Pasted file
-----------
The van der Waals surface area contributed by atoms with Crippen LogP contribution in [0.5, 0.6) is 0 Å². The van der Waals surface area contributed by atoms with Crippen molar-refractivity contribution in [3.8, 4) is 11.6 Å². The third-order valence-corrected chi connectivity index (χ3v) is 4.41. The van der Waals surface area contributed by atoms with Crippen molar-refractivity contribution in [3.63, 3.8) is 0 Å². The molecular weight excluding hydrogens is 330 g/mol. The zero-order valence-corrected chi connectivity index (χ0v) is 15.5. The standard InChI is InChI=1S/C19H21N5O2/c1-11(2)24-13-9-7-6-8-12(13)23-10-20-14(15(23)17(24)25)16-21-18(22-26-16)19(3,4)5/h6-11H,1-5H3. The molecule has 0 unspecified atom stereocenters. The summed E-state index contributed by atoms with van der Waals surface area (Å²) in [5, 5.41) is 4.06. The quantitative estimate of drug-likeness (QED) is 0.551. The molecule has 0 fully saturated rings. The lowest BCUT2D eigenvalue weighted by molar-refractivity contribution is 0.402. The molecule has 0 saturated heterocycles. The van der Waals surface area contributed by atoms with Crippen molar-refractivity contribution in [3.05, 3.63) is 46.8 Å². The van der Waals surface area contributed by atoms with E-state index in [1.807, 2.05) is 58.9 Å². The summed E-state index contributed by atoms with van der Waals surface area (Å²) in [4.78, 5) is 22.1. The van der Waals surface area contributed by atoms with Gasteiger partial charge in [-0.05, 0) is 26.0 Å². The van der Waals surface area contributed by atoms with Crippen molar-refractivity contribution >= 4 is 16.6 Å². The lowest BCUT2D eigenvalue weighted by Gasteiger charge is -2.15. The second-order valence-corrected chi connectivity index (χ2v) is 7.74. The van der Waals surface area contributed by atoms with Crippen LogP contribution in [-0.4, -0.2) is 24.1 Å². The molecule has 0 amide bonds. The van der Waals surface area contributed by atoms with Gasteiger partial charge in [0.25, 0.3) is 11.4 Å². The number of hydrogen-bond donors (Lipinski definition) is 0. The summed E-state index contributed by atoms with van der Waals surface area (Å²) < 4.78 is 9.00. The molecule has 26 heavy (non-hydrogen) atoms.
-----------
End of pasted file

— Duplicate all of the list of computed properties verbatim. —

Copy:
The van der Waals surface area contributed by atoms with Crippen LogP contribution in [0.5, 0.6) is 0 Å². The van der Waals surface area contributed by atoms with Crippen molar-refractivity contribution in [3.8, 4) is 11.6 Å². The third-order valence-corrected chi connectivity index (χ3v) is 4.41. The van der Waals surface area contributed by atoms with Crippen molar-refractivity contribution in [3.63, 3.8) is 0 Å². The molecular weight excluding hydrogens is 330 g/mol. The zero-order valence-corrected chi connectivity index (χ0v) is 15.5. The standard InChI is InChI=1S/C19H21N5O2/c1-11(2)24-13-9-7-6-8-12(13)23-10-20-14(15(23)17(24)25)16-21-18(22-26-16)19(3,4)5/h6-11H,1-5H3. The molecule has 0 unspecified atom stereocenters. The summed E-state index contributed by atoms with van der Waals surface area (Å²) in [5, 5.41) is 4.06. The quantitative estimate of drug-likeness (QED) is 0.551. The molecule has 0 fully saturated rings. The lowest BCUT2D eigenvalue weighted by molar-refractivity contribution is 0.402. The molecule has 0 saturated heterocycles. The van der Waals surface area contributed by atoms with Crippen molar-refractivity contribution in [3.05, 3.63) is 46.8 Å². The van der Waals surface area contributed by atoms with E-state index in [1.807, 2.05) is 58.9 Å². The summed E-state index contributed by atoms with van der Waals surface area (Å²) in [4.78, 5) is 22.1. The van der Waals surface area contributed by atoms with Gasteiger partial charge in [-0.05, 0) is 26.0 Å². The van der Waals surface area contributed by atoms with Crippen molar-refractivity contribution >= 4 is 16.6 Å². The lowest BCUT2D eigenvalue weighted by Gasteiger charge is -2.15. The second-order valence-corrected chi connectivity index (χ2v) is 7.74. The van der Waals surface area contributed by atoms with Crippen LogP contribution in [-0.4, -0.2) is 24.1 Å². The molecule has 0 amide bonds. The van der Waals surface area contributed by atoms with Gasteiger partial charge in [0.25, 0.3) is 11.4 Å². The number of hydrogen-bond donors (Lipinski definition) is 0. The summed E-state index contributed by atoms with van der Waals surface area (Å²) < 4.78 is 9.00. The molecule has 26 heavy (non-hydrogen) atoms.